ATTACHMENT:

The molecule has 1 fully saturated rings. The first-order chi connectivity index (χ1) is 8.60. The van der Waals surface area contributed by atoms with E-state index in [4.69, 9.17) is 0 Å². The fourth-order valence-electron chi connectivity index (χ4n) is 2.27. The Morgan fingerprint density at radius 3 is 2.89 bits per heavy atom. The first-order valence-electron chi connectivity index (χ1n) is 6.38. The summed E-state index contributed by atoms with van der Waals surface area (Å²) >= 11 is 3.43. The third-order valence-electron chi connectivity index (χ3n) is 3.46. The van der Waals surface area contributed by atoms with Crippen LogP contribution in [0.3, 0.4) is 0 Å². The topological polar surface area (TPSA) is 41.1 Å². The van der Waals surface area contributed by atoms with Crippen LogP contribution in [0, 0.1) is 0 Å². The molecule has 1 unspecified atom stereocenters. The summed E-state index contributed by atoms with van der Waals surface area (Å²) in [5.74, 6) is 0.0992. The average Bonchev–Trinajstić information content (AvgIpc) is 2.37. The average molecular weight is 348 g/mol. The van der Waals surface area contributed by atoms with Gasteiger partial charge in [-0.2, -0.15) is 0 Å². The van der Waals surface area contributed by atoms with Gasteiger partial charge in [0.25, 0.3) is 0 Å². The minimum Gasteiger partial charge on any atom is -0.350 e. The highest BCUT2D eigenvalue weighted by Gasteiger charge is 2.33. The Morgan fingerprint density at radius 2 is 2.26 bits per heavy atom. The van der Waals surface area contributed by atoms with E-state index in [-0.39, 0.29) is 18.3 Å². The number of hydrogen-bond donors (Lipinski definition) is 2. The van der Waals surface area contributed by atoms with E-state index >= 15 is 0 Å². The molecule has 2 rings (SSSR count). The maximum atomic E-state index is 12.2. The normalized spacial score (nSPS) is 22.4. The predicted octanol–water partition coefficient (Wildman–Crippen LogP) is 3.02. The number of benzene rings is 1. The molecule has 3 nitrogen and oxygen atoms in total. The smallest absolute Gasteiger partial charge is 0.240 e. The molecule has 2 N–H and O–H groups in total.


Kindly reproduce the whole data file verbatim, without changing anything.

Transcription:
The molecule has 1 fully saturated rings. The first-order chi connectivity index (χ1) is 8.60. The van der Waals surface area contributed by atoms with E-state index in [4.69, 9.17) is 0 Å². The fourth-order valence-electron chi connectivity index (χ4n) is 2.27. The Morgan fingerprint density at radius 3 is 2.89 bits per heavy atom. The first-order valence-electron chi connectivity index (χ1n) is 6.38. The summed E-state index contributed by atoms with van der Waals surface area (Å²) >= 11 is 3.43. The third-order valence-electron chi connectivity index (χ3n) is 3.46. The van der Waals surface area contributed by atoms with Crippen LogP contribution in [0.3, 0.4) is 0 Å². The topological polar surface area (TPSA) is 41.1 Å². The van der Waals surface area contributed by atoms with Crippen LogP contribution in [0, 0.1) is 0 Å². The molecule has 1 unspecified atom stereocenters. The summed E-state index contributed by atoms with van der Waals surface area (Å²) in [5.74, 6) is 0.0992. The average Bonchev–Trinajstić information content (AvgIpc) is 2.37. The average molecular weight is 348 g/mol. The van der Waals surface area contributed by atoms with Gasteiger partial charge in [-0.2, -0.15) is 0 Å². The van der Waals surface area contributed by atoms with Gasteiger partial charge in [0.25, 0.3) is 0 Å². The minimum Gasteiger partial charge on any atom is -0.350 e. The highest BCUT2D eigenvalue weighted by Gasteiger charge is 2.33. The Morgan fingerprint density at radius 2 is 2.26 bits per heavy atom. The van der Waals surface area contributed by atoms with E-state index in [-0.39, 0.29) is 18.3 Å². The number of hydrogen-bond donors (Lipinski definition) is 2. The van der Waals surface area contributed by atoms with E-state index >= 15 is 0 Å². The molecule has 2 rings (SSSR count). The maximum atomic E-state index is 12.2. The normalized spacial score (nSPS) is 22.4. The predicted octanol–water partition coefficient (Wildman–Crippen LogP) is 3.02. The number of benzene rings is 1. The molecule has 3 nitrogen and oxygen atoms in total. The smallest absolute Gasteiger partial charge is 0.240 e. The molecule has 2 N–H and O–H groups in total.